KARACHI: To the utter surprise of cetacean experts, a gigantic mother blue whale and calf were sighted off Churna Island, Balochistan on Sept 11.
This is the first sighting of live blue whales in Pakistani waters.
WWF-Pakistan’s trained skipper, Saeed Zaman while fishing for tuna spotted a very large sized animal together with its baby in waters.
According to the fisherman, the mother whale was around 17 metres in length, almost the same size of their fishing boat whereas the calf surfaced rarely so its size could not be assessed.
Earlier, a number of skeletal remains and beached blue whales were reported from Pakistani waters. The last such dead specimen was observed at Khuddi Creek along the coast of Sindh on 11 August 2014.
Although 47 sightings of baleen whales have been reported from the coast of Pakistan in 2016 none of them could be attributed to blue whale. It may be noted that on 10 September, WWF-Pakistan trained fishermen recorded the first live pair of sperm whales off Gunz, Balochistan.
Blue whales are considered to be the largest animal ever to have existed on this planet with authentic record of length of about 30 metres. The global population of this species is estimated to be between 10,000 and 25,000 and is considered as endangered according to International Union for Conservation of Nature (IUCN) Red List.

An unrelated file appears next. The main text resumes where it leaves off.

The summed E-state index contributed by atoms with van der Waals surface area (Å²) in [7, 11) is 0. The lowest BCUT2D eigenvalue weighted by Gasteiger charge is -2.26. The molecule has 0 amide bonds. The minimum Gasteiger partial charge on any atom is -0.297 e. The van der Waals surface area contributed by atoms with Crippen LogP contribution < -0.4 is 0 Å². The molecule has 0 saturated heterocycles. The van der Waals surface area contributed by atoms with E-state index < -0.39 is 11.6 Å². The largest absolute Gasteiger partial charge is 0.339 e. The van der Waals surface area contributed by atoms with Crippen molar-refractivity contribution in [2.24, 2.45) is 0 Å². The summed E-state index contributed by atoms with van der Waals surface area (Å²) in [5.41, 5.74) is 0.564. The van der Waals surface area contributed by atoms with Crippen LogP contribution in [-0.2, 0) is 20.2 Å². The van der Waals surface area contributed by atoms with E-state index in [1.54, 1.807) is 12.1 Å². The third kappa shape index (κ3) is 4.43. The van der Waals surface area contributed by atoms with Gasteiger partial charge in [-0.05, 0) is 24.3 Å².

A blue whale typically gives birth once every two to three years after a gestation period of 10 to 12 months.
The calf weighs about 2.5 tonnes and is usually around 7 metres in length. Despite having an enormous body, a blue whale’s diet includes nearly tiny shrimplike animals called krill or pelagic shrimp.
According to experts, during certain times of the year, a single adult blue whale consumes about 4 tonnes of krill a day. The Arabian Sea is known to have a number of species of pelagic shrimp which could be the reason for the presence of this animal in these waters.
According to Muhammad Moazzam Khan, Technical Advisor (Marine Fisheries), WWF-Pakistan the first live record of a blue whale sighting and that too with a calf is a remarkable indication of the diverse marine life along the coast of Pakistan.
He attributed the recent increase in sighting of whales to the effective monitoring of WWF-Pakistan’s crew based observer programme. More than 100 fishermen, mainly skippers, have been trained by WWF-Pakistan to record sightings of megafauna (whales, dolphins, whale sharks, mobulida rays, turtles and sunfish) as well as ensure the safe release of such animals in case of any entanglement. Through this programme, trained fishermen have so far released 60 whale sharks, 45 mobulids, 25 sunfish, 6 dolphins, one finless porpoise, 5 whales, 25 sea snakes, 5 masked boobies (seabirds) and thousands of marine turtles.
Rab Nawaz, Senior Director Programmes, WWF-Pakistan lauded the efforts of the fishermen in recording the clip.
He pointed out that Churna Island and its immediate environment are biodiversity hot spots. It is a known abode of large whales, whale sharks and sunfish as well as a major coral habitat, which needs to be protected.
WWF-Pakistan is working very closely with a number of NGOs, Ministry of Climate Change and Forest and Wildlife Department of the Government of Balochistan to declare Churna Island as a Marine Protected Area.
He urged all stakeholders for early declaration of the island as an MPA in order to conserve and protect the biological hotspot, blue whales and other marine animals whose population is on the decline so that they may continue to feed, breed and bask in the area.
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